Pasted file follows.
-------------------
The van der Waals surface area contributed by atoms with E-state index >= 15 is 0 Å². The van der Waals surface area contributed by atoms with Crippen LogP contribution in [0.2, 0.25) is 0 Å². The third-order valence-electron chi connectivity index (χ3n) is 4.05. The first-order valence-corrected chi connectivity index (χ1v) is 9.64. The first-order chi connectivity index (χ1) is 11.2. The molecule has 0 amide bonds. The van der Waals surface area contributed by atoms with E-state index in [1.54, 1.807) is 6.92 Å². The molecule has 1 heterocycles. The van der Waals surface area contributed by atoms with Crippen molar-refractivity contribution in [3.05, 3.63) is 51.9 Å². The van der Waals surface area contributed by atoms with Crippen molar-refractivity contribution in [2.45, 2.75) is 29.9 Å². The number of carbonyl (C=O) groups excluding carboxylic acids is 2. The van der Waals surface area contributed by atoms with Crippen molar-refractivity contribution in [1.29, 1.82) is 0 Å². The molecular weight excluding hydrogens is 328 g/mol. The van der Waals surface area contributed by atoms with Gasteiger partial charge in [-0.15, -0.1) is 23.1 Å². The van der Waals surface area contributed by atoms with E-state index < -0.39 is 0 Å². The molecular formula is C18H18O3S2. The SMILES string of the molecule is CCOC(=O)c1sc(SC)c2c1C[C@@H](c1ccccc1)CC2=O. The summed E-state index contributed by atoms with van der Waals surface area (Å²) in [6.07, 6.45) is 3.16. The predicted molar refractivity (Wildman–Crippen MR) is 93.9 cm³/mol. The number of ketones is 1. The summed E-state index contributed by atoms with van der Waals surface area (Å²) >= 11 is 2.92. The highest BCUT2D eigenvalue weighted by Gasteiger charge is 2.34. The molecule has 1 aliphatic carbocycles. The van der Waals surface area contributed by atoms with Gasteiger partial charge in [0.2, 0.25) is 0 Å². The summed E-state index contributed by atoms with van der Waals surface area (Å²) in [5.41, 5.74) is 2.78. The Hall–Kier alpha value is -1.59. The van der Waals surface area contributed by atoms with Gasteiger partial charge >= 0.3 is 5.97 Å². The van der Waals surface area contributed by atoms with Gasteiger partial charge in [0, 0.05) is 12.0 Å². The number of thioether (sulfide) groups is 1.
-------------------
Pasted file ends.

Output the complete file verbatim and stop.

The van der Waals surface area contributed by atoms with E-state index >= 15 is 0 Å². The van der Waals surface area contributed by atoms with Crippen LogP contribution in [0.2, 0.25) is 0 Å². The third-order valence-electron chi connectivity index (χ3n) is 4.05. The first-order valence-corrected chi connectivity index (χ1v) is 9.64. The first-order chi connectivity index (χ1) is 11.2. The molecule has 0 amide bonds. The van der Waals surface area contributed by atoms with E-state index in [1.54, 1.807) is 6.92 Å². The molecule has 1 heterocycles. The van der Waals surface area contributed by atoms with Crippen molar-refractivity contribution in [3.05, 3.63) is 51.9 Å². The van der Waals surface area contributed by atoms with Crippen molar-refractivity contribution in [2.45, 2.75) is 29.9 Å². The number of carbonyl (C=O) groups excluding carboxylic acids is 2. The van der Waals surface area contributed by atoms with Crippen molar-refractivity contribution in [1.29, 1.82) is 0 Å². The molecular weight excluding hydrogens is 328 g/mol. The van der Waals surface area contributed by atoms with Gasteiger partial charge in [-0.15, -0.1) is 23.1 Å². The van der Waals surface area contributed by atoms with E-state index < -0.39 is 0 Å². The molecular formula is C18H18O3S2. The SMILES string of the molecule is CCOC(=O)c1sc(SC)c2c1C[C@@H](c1ccccc1)CC2=O. The summed E-state index contributed by atoms with van der Waals surface area (Å²) in [6.07, 6.45) is 3.16. The predicted molar refractivity (Wildman–Crippen MR) is 93.9 cm³/mol. The number of ketones is 1. The summed E-state index contributed by atoms with van der Waals surface area (Å²) >= 11 is 2.92. The highest BCUT2D eigenvalue weighted by Gasteiger charge is 2.34. The molecule has 1 aliphatic carbocycles. The van der Waals surface area contributed by atoms with Gasteiger partial charge in [0.2, 0.25) is 0 Å². The summed E-state index contributed by atoms with van der Waals surface area (Å²) in [5.41, 5.74) is 2.78. The Hall–Kier alpha value is -1.59. The van der Waals surface area contributed by atoms with Gasteiger partial charge >= 0.3 is 5.97 Å². The van der Waals surface area contributed by atoms with Gasteiger partial charge in [0, 0.05) is 12.0 Å². The number of thioether (sulfide) groups is 1.